Sources tell Valleywag that lifecasting startup Ustream.tv is in advanced discussions with Microsoft to acquire the lifecasting service for more than $50 million, but there are other companies in the bidding as well. Ustream is currently raising a very large initial round of VC financing, and Microsoft is attempting to grab them prefunding for a cheap price. Our tipster also mentions that Microsoft would use Ustream as a way to promote its Adobe Flash competitor, Silverlight. Ustream has raised around $2 million from angel investors, and seems to have hit the market at just the right time.
Yahoo's lifecasting service has "launched" — if you can call it that. As we reported, Yahoo Live allows users to stream live video for users to watch, similar to the services of startups Ustream.tv and Justin.tv. This marks the first time that a major company has gotten into the lifecasting space. At launch, the featured user was "JT the Bigga Figga," but sadly, Yahoo seems to be running out of server capacity and is streaming only intermittently. Yahoo's Bradley Horowitz announced in his Twitter feed that "live.yahoo.com is, well, live... Help us crush it with load." I guess he wasn't kidding. If it decides to work, watch Splunk the Pony streaming live, after the jump. It's by far the most interesting lifecast I've ever seen.
"Reduced," "reallocated," "redeployed," "realigned." Can Yahoo CEO Jerry Yang not find the words to describe Yahoo's anticipated 1,000 layoffs? Here's a suggestion: The Yahoos who lose their jobs should use Yahoo Live, the Web portal's new employees-only lifecasting service, to record their meetings with HR as they receive the pink slips. That could be almost as entertaining as AOL France's poignant farewell.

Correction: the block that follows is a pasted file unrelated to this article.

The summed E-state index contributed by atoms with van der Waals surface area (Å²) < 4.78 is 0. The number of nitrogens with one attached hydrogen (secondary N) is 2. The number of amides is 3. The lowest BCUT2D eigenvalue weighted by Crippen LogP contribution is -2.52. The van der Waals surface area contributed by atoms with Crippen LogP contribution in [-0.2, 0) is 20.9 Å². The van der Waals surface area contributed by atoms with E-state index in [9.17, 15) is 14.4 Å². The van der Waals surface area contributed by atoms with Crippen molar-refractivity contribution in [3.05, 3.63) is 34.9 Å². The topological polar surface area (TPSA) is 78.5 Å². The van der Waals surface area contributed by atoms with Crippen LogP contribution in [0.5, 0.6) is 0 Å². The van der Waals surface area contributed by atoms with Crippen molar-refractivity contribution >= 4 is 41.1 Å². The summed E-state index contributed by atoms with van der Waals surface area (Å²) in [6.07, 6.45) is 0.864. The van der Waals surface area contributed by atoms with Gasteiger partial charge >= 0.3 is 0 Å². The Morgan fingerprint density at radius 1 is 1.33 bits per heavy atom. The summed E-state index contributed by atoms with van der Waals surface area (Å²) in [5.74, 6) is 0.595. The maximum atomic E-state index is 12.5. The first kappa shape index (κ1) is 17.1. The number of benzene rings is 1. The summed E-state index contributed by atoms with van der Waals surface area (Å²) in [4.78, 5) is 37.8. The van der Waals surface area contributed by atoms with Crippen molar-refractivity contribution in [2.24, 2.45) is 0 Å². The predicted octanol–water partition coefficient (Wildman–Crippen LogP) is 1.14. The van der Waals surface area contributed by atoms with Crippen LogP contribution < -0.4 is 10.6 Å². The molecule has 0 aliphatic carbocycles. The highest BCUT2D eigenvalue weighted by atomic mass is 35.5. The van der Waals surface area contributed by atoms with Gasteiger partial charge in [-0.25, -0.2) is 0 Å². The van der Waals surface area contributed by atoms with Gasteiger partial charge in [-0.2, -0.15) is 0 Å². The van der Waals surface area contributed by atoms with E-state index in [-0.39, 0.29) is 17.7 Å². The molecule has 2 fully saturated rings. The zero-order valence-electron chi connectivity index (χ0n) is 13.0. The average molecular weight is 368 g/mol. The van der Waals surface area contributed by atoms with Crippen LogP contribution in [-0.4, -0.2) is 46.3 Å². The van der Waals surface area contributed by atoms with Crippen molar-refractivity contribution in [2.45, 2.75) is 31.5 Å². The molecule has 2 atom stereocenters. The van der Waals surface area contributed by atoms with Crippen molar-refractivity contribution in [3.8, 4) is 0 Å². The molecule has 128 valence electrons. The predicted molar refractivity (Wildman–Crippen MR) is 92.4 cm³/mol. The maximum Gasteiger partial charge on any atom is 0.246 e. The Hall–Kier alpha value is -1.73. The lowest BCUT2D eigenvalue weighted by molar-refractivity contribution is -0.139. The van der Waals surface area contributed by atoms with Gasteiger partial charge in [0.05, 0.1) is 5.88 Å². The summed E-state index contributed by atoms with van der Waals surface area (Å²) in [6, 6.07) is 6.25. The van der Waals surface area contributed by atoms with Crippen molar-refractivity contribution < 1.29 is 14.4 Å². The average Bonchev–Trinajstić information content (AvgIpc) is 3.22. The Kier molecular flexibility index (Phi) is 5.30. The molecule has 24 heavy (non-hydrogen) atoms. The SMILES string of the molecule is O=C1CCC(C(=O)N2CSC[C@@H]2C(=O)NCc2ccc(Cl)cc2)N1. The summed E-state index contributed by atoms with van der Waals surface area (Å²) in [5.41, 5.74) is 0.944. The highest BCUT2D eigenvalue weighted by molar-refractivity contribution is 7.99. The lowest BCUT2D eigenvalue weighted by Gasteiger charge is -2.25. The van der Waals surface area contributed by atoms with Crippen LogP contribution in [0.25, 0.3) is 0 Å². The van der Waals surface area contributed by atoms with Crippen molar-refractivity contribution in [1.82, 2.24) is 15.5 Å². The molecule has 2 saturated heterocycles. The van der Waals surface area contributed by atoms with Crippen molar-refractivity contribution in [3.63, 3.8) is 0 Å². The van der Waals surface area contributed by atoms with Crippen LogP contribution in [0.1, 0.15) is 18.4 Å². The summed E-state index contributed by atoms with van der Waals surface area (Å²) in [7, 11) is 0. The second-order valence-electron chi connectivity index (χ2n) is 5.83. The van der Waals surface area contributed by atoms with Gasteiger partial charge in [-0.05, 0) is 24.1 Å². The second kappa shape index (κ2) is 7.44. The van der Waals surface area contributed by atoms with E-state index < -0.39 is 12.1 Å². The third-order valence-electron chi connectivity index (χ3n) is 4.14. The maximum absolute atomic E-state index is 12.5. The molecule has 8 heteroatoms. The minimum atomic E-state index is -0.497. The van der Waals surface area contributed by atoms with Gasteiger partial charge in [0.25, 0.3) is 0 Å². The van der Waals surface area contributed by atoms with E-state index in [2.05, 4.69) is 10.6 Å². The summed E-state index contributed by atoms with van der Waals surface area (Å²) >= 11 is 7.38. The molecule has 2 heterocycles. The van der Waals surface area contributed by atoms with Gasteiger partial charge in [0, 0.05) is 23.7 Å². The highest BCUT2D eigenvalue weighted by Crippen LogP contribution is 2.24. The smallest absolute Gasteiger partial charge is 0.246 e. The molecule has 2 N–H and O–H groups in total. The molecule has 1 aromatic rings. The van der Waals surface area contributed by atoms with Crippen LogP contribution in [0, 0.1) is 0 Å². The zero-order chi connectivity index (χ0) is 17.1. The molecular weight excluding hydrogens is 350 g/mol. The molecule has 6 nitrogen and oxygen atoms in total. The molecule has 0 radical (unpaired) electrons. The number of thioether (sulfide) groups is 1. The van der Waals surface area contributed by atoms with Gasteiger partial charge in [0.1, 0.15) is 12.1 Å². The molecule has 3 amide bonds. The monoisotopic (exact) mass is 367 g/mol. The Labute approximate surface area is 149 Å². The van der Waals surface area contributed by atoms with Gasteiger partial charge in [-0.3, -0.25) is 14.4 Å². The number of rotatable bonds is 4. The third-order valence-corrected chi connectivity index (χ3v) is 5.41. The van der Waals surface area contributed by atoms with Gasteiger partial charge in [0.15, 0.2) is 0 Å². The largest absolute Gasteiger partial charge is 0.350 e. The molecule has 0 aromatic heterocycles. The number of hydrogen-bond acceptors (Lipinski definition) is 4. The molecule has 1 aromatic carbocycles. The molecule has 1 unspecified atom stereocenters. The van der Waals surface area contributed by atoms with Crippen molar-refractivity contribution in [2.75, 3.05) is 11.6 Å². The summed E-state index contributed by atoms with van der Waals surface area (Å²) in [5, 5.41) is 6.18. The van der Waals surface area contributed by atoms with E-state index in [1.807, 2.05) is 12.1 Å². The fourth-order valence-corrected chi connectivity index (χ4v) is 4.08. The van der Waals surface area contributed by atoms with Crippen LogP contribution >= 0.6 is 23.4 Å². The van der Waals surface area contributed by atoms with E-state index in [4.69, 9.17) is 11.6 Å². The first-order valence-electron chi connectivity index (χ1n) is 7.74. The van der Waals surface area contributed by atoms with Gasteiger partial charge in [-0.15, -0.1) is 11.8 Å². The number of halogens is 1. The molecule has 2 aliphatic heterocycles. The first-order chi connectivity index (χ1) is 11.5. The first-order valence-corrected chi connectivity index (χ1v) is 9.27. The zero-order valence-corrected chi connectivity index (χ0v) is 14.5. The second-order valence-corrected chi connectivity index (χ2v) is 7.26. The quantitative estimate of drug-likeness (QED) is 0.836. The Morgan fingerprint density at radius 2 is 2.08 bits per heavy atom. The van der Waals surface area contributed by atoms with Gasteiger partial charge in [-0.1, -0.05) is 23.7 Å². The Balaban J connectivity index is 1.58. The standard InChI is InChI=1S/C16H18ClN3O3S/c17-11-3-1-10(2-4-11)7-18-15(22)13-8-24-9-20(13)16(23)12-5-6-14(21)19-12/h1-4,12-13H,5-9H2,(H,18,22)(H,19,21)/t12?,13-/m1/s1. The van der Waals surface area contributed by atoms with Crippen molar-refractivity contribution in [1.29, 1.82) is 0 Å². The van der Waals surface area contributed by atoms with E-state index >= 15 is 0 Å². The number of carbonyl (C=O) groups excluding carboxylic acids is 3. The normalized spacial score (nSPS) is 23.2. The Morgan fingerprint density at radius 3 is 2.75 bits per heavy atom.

Yahoo is launching a new video service called Yahoo Live. Initially available for Yahoo employees only, the service allows users to create their own "social broadcasting experience." Translation: Yahoo is the first major company to get into the lifecasting space currently occupied by startups like Ustream.tv and Justin.tv. Last week, we reported that Yahoo was looking to launch some splashy products to distract from its financial problems and layoff rumors. Yahoo Live seems to fit the bill. Catch the notice posted on Yahoo's intranet, Backyard, after the jump.
This time Ezarik isn't lip-synching to Randi Jayne "Yes, Mark of Facebook's sister" Zuckerberg's vocals. "I wrote, sang, shot and edited this one," she tells us. Ezarik is trying to showcase the range of skills needed to break away from the low-tech, unscripted, and unpromising format of lifecasting.
As reported a couple of weeks ago, Justine Ezarik, the blonde videoblogger better known as iJustine, has opened her own website, iJustine.tv. Neither of her potential suitors, Justin.tv and Ustream.tv , appear to have won her heart outright. Ezarik's maintaining channels on both lifecasting startups, and also posting videos using Viddler and Revver. The girl knows how to keep her options open. Her latest affair is with ChannelMe.tv, a little-known .tv domain registrar, video-streaming service, and advertising platform. Unsurprisingly, ChannelMe's site now features iJustine.
For the definition of "wantrepreneur," look no further than the founders of Ustream.tv, a lifecasting Web-video startup you've likely never heard of — probably for lack of nude lesbians. Here's what you should know about Ustream: Twice in its short history, an investor in the company has felt compelled to take over.